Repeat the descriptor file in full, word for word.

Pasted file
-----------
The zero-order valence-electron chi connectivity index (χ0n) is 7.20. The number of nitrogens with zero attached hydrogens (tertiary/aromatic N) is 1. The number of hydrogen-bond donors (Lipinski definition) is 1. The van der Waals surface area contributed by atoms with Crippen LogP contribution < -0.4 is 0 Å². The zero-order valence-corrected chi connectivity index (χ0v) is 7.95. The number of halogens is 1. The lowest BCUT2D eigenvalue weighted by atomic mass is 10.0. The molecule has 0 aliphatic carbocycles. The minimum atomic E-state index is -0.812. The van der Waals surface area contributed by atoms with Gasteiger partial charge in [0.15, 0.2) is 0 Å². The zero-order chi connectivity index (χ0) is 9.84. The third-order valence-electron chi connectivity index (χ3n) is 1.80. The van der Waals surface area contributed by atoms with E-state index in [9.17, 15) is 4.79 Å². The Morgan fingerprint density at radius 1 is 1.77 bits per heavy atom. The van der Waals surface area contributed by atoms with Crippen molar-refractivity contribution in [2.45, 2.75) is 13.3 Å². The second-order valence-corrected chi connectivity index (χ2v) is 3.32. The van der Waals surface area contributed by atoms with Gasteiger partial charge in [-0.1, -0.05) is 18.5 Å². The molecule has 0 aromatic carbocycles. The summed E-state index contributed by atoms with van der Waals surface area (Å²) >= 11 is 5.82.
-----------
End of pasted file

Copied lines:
The zero-order valence-electron chi connectivity index (χ0n) is 7.20. The number of nitrogens with zero attached hydrogens (tertiary/aromatic N) is 1. The number of hydrogen-bond donors (Lipinski definition) is 1. The van der Waals surface area contributed by atoms with Crippen LogP contribution < -0.4 is 0 Å². The zero-order valence-corrected chi connectivity index (χ0v) is 7.95. The number of halogens is 1. The lowest BCUT2D eigenvalue weighted by atomic mass is 10.0. The molecule has 0 aliphatic carbocycles. The minimum atomic E-state index is -0.812. The van der Waals surface area contributed by atoms with Gasteiger partial charge in [0.15, 0.2) is 0 Å². The zero-order chi connectivity index (χ0) is 9.84. The third-order valence-electron chi connectivity index (χ3n) is 1.80. The van der Waals surface area contributed by atoms with E-state index in [9.17, 15) is 4.79 Å². The Morgan fingerprint density at radius 1 is 1.77 bits per heavy atom. The van der Waals surface area contributed by atoms with Crippen molar-refractivity contribution in [2.45, 2.75) is 13.3 Å². The second-order valence-corrected chi connectivity index (χ2v) is 3.32. The van der Waals surface area contributed by atoms with Gasteiger partial charge in [-0.1, -0.05) is 18.5 Å². The molecule has 0 aromatic carbocycles. The summed E-state index contributed by atoms with van der Waals surface area (Å²) >= 11 is 5.82.